magnify

I·CONnect

Blog of the International Journal of Constitutional Law
Home Developments What’s New in Public Law
formats

What’s New in Public Law


Robert Rybski, Assistant Professor at the Faculty of Law and Administration of the University of Warsaw, Rector’s Plenipotentiary for Environment and Sustainable Development.


In this weekly feature, I-CONnect publishes a curated reading list of developments in public law. “Developments” may include a selection of links to news, high court decisions, new or recent scholarly books and articles, and blog posts from around the public law blogosphere. To submit relevant developments for our weekly feature on “What’s New in Public Law,” please email iconnecteditors@gmail.com.

Developments in Constitutional Courts

  1. The Supreme Court of the United States of America overturned the landmark Roe v. Wade judgment. 
  2. The Constitutional Court of Bosnia and Herzegovina declared as null and void the establishment of an army, exit from the taxation system, and establishment of the High Council of Judges and Prosecutors at the level of Republika Srpska.
  3. The Supreme Court of the United States of America reduced the power to regulate GHG emissions by the federal agency (Environmental Protection Agency).
  4. The Constitutional Court of South Africa provided legal recognition to Muslim women married under Sharia law and their children.
  5. Ketanji Brown Jackson became the 104th associate justice of the Supreme Court, the first Black woman to serve on the high court, and the fifth woman justice.
  6. The Supreme Court of the United States of America, in its 5-4 ruling, backed President Biden’s order to end the “Remain in Mexico” policy.
  7. The Supreme Court of the United States of America barred lawsuits against police for using evidence obtained without advising people with ‘Miranda warnings’.

In the News

  1. G7 leaders condemned the Russian missile attack on civilians in a shopping mall in Kremenchuk as a war crime.
  2. Neutral Sweden and Finland join NATO in response to Russian aggression on Ukraine.
  3. New York State moves to add reproductive rights to its Constitution.
  4. Tunisian president presented his draft of a new constitution.
  5. The Constitutional Court of Zimbabwe will determine whether adultery laws are consistent with the Constitution.
  6. Limiting the terms of The Supreme Court of the United States of America justices becomes new momentum.
  7. Bosnian Serb Leader intends not to respect the ruling of The Constitutional Court of Bosnia and Herzegovina.
  8. The President of Uzbekistan withdrew from the constitutional reform to eliminate Karakalpakstan’s Autonomous Republic right to seek independence from Uzbekistan.
  9. Chile’s constitutional assembly finalized the draft of the new constitution.

New Scholarship

  1. Laurent Pech, The Rule of Law as a Well-Established and Well-Defined Principle of EU Law, Hague Journal on the Rule of Law 2022 (exploring routes of the rule of law in EU law in the context of allegations of two EU governments that the rule of law is neither defined in EU law nor could it be defined in EU law)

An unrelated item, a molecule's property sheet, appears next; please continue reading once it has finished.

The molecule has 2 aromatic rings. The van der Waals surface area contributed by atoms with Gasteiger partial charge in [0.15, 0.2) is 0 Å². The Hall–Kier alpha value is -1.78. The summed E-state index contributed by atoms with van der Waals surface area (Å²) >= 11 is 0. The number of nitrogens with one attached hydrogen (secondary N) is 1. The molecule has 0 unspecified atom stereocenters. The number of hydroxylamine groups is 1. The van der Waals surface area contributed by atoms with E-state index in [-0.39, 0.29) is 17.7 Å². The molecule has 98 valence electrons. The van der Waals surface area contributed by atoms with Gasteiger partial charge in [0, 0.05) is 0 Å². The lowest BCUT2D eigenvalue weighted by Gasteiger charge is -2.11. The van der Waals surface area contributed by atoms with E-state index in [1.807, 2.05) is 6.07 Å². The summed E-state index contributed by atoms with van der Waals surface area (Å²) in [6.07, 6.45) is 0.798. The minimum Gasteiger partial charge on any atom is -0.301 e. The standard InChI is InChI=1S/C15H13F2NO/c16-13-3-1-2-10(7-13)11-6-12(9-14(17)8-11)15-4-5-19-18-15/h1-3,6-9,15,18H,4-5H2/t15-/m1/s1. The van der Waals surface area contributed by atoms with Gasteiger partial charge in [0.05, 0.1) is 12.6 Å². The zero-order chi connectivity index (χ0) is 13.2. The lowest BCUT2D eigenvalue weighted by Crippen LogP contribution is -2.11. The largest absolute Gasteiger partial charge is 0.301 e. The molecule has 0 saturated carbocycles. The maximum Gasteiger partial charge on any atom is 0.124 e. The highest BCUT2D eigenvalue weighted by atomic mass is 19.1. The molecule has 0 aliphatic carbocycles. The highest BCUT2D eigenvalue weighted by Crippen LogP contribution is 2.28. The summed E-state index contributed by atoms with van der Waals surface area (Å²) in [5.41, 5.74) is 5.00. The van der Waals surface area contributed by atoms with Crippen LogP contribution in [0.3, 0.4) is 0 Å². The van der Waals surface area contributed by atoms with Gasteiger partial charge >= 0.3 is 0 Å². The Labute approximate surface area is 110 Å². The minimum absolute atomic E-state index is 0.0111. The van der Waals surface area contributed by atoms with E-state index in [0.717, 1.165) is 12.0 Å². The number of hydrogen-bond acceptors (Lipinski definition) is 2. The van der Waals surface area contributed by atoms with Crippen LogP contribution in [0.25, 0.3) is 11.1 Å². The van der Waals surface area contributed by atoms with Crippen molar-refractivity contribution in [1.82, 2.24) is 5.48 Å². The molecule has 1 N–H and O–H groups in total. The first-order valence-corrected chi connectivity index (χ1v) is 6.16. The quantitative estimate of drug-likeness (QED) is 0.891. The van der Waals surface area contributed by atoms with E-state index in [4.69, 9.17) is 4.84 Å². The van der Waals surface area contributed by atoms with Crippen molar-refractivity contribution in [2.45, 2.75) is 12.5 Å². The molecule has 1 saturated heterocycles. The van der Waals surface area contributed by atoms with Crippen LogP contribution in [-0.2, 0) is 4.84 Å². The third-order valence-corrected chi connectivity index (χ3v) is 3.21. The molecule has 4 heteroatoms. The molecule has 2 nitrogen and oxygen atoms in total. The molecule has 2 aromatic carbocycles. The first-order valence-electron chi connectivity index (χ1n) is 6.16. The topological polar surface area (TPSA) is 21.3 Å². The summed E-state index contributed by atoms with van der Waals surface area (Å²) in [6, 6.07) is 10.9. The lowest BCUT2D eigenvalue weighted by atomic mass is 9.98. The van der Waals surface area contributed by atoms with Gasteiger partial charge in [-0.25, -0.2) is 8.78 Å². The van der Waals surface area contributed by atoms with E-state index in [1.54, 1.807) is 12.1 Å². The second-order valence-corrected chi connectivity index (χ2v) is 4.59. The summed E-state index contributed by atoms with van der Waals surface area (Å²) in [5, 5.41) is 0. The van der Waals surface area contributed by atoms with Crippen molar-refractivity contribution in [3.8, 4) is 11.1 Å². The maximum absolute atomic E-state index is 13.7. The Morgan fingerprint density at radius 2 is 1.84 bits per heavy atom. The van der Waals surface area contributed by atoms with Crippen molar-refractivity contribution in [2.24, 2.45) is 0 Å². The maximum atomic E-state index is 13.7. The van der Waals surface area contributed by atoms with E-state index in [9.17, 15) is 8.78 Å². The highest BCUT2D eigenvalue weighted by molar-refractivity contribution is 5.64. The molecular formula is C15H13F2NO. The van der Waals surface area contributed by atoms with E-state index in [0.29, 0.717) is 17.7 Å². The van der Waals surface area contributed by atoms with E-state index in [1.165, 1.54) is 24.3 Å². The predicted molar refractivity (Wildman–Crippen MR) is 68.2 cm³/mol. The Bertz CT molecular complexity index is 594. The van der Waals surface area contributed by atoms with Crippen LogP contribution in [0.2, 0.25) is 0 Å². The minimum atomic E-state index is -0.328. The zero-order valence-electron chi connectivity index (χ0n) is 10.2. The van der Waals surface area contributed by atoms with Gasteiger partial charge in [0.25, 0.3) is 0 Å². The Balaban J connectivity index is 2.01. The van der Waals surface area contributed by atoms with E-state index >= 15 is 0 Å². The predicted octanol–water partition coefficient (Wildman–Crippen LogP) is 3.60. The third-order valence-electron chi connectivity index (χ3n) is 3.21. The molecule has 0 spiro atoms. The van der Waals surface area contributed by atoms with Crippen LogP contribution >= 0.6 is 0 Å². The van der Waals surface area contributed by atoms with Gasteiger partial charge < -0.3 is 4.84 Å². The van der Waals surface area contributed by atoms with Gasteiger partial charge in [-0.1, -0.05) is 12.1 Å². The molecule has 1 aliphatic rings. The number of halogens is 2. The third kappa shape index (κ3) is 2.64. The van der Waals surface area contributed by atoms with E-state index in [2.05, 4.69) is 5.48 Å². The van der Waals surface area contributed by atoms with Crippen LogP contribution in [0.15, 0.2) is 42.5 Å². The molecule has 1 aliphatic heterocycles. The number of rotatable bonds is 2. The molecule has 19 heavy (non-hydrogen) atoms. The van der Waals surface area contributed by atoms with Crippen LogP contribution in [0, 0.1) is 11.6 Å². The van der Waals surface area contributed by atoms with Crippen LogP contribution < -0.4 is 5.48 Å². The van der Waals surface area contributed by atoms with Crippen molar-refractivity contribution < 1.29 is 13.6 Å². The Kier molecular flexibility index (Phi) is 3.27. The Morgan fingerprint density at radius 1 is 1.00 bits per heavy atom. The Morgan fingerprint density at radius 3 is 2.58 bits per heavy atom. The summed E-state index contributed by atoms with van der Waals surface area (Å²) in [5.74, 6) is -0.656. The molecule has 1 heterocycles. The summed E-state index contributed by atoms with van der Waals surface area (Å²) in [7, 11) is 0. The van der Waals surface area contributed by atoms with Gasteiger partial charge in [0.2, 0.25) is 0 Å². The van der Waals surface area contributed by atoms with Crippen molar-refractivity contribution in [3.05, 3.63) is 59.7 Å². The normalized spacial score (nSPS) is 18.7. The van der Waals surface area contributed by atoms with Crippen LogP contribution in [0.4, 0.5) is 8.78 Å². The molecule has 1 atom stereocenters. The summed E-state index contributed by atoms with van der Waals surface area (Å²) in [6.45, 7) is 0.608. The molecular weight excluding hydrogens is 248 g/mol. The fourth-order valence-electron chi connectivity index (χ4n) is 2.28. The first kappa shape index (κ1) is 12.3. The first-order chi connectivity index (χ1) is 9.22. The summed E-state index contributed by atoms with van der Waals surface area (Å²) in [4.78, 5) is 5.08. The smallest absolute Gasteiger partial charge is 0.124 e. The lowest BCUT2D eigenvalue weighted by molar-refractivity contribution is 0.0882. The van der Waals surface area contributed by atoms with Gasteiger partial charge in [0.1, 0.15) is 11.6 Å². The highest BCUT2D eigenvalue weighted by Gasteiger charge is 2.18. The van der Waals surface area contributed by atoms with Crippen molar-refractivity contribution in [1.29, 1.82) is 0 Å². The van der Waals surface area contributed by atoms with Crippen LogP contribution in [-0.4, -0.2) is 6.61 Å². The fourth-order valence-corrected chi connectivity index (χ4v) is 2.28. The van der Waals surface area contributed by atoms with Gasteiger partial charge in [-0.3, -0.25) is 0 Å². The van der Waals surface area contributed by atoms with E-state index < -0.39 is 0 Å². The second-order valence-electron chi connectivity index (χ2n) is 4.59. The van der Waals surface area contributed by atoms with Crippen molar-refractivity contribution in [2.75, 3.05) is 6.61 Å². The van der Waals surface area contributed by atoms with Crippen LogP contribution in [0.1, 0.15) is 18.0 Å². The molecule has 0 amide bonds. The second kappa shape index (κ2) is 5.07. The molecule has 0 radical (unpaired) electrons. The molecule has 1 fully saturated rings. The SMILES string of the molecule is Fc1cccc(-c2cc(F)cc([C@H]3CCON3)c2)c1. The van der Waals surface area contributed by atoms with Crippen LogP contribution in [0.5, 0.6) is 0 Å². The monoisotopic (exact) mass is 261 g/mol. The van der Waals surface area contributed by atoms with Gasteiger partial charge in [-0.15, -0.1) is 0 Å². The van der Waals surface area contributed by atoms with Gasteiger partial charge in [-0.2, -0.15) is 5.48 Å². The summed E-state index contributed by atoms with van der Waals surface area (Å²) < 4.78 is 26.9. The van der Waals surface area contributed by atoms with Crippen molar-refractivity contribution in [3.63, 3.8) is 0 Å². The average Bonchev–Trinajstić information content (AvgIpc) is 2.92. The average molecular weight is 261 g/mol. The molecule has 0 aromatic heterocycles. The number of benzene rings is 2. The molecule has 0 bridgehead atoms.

2. Osayd Awawda, The Palestinian Constitutional Court: An Assessment of Its Independence under the Emergency Regime, Cambridge Scholars Publishing 2022 (assessing the legal and practical independence of the Palestinian Constitutional Court since the coup in July 2007 as well as offering a case study on how constitutional courts in authoritarian regimes fail to fulfil, and even obstruct, the promises of rights protections contained in constitutional texts)
  3. Priam Rangiah, COVID Travel Bans, Citizenship and the Constitution: Do Australian Citizens Have a Constitutional Right of Abode?, Federal Law Review June 2022 (exploring words ‘the people’ of the States and of the Commonwealth in the Australian Constitution and further analysing what rights or freedoms membership of ‘the people’ entails)
  4. Aldona Domańska, Constitutionality of Restrictions on Freedom of Assembly during the COVID-19 Pandemic in Poland, Bialystok Legal Studies 2022 vol. 27 No 2, pp. 147-161 (analysing whether the ban on the organization of and participation in assemblies was introduced with a proper legal basis and its further consequences)
  5. Surabhi Chopra, Eva Pils, The Hong Kong National Security Law and the Struggle over Rule of Law and Democracy in Hong Kong, Federal Law Review June 2022 (examining the controversial national security law enacted by the People’s Republic of China for the Hong Kong Special Administrative Region in June 2020 and analysing how this law interacts with two constitutional struggles that Hong Kong has experienced since its return to Chinese sovereignty in 1997)
  6. Mariusz Jabłoński, Dominika Kuźnicka-Błaszkowska, Limiting the Right of Access to Public Information in the Age of COVID-19 – Case Study of Poland, Bialystok Legal Studies 2022 vol. 27 No 2, pp. 207-221 (analysing whether the functioning of the state in the epidemic regime justified the need to limit the constitutional right of access to public information)
  7. Cesare Augusto Placanica, Principle of rule of law and Constitutional Reforms in Poland on the structure of the Judicial Power, Peace Human Rights Governance 2022 vol. 6, issue 1, pp. 67-78 (illustrating a series of judicial reforms that started in 2016 along with their reception by European Court of Human Rights and the Venice Commission)
  8. Radosław Grabowski, Sabina Grabowska, The Election for the Office of the President of the Republic of Poland on 10 May 2020 during the COVID-19 Pandemic – A Case Study, Bialystok Legal Studies 2022 vol. 27 No 2, pp. 193-205 (describing the case of the presidential elections in Poland in 2020 and analyses what gaps in provisions regulating the rules of these elections were revealed by the pandemic)